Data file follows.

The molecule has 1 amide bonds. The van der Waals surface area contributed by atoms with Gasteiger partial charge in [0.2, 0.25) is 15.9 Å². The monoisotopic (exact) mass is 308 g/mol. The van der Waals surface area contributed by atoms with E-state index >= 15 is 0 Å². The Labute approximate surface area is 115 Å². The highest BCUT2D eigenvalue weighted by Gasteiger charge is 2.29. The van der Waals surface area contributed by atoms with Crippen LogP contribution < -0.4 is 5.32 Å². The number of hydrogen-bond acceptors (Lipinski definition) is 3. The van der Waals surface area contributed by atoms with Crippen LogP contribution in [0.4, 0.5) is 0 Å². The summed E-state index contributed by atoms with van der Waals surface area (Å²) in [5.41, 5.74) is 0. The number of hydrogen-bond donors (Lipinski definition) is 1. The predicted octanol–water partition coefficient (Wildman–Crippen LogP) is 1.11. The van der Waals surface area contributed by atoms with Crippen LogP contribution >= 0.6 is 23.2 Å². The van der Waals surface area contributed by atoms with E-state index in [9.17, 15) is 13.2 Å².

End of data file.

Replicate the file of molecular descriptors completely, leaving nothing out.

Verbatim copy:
The molecule has 1 amide bonds. The van der Waals surface area contributed by atoms with Gasteiger partial charge in [0.2, 0.25) is 15.9 Å². The monoisotopic (exact) mass is 308 g/mol. The van der Waals surface area contributed by atoms with E-state index >= 15 is 0 Å². The Labute approximate surface area is 115 Å². The highest BCUT2D eigenvalue weighted by Gasteiger charge is 2.29. The van der Waals surface area contributed by atoms with Crippen LogP contribution < -0.4 is 5.32 Å². The number of hydrogen-bond acceptors (Lipinski definition) is 3. The van der Waals surface area contributed by atoms with Crippen LogP contribution in [0.4, 0.5) is 0 Å². The summed E-state index contributed by atoms with van der Waals surface area (Å²) in [5.41, 5.74) is 0. The number of hydrogen-bond donors (Lipinski definition) is 1. The predicted octanol–water partition coefficient (Wildman–Crippen LogP) is 1.11. The van der Waals surface area contributed by atoms with Crippen LogP contribution >= 0.6 is 23.2 Å². The van der Waals surface area contributed by atoms with E-state index in [9.17, 15) is 13.2 Å².